Mary Fahey CPA passed away last week, at the age of 62. I heard the news yesterday, from a friend who, by dint of my recommending Mary, was also a client. I am compelled to write about Mary because she meant a great deal to me and I am deeply saddened by her sudden passing.
I went into business for myself in 2006, and have been working with Mary almost since the beginning. Mary was supremely competent, as well as very compassionate and helpful. Perhaps like many people new to business, I had immense gaps in knowledge regarding basic bookkeeping and taxes, and substantial fears about how to handle money in general. Mary spent hours with me to get me set up on the Quickbooks computer program so that I could basically function on my own. She dispelled a lot of the fears and doubts that I held about business, accounting, taxes, even numbers themselves. I don’t exaggerate in saying that she changed my life – she helped me to gain confidence as a solo operator. For that, I recommended her to several friends who also became her clients.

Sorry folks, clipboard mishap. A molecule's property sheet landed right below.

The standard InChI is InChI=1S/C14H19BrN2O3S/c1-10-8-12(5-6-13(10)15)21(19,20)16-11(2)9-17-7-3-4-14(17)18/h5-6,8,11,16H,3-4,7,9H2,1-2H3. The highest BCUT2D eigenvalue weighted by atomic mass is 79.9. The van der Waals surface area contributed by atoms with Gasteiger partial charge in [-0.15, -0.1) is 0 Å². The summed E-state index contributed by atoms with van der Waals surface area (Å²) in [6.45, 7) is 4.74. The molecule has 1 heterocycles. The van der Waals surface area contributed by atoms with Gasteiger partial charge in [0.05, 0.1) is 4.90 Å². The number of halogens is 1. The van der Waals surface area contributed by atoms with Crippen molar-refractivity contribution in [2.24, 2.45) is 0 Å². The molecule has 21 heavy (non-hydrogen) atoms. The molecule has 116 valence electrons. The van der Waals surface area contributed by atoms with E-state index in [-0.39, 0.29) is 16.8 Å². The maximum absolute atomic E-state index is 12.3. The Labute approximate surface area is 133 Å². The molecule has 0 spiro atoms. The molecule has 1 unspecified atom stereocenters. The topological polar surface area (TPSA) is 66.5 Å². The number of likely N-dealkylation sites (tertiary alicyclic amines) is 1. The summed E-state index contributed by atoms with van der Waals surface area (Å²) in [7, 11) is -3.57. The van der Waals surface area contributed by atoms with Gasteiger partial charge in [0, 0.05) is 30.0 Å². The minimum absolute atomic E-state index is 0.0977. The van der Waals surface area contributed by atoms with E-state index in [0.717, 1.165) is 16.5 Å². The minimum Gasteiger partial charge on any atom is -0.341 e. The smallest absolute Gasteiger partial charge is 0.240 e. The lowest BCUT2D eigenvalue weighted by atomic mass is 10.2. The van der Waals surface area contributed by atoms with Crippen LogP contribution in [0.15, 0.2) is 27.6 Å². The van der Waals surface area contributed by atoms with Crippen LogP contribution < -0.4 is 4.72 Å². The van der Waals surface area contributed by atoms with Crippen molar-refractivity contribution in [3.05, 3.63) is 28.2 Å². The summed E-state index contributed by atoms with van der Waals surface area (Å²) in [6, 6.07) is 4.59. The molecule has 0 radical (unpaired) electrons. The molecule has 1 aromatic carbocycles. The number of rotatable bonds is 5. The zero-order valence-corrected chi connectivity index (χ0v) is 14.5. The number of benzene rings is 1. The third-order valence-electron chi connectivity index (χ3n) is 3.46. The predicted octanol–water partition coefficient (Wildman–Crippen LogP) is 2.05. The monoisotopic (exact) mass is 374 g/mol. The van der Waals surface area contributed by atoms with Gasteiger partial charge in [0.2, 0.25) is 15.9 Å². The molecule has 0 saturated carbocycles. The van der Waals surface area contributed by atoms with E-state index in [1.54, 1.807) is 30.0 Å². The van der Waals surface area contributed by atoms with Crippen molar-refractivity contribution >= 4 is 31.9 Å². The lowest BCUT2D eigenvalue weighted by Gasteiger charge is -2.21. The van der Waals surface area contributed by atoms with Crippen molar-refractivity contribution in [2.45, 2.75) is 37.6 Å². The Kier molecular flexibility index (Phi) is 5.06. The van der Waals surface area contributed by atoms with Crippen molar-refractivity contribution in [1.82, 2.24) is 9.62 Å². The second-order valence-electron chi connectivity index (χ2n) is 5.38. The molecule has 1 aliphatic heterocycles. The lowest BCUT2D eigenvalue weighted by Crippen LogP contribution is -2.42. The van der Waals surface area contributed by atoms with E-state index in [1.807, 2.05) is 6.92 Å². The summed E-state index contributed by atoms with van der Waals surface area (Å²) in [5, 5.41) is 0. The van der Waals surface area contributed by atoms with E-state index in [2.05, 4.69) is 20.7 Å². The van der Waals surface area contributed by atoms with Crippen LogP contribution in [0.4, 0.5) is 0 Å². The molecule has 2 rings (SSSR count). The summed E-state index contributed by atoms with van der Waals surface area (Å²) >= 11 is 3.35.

I think there is a special bond that forms between entrepreneurs and their accountants, particularly in times of economic hardship like these. It’s a bond of emotion, trust, faith. I can still hear her saying “you’re doing alright, kid.” Her support and guidance really mattered for me. Thanks to the good practices that Mary taught me, I even went through an IRS audit with no problems – the agent was very impressed with my record keeping and sent me home early with a pat on the back.
Mary handled the taxes of many people in the arts – and even those of people who have moved out of Illinois – over decades. She was a person of real substance and principle, someone I looked to as an anchor when things got rocky. Such people are rare in one’s life, and I want it to be known how special she was. Her obituary is here.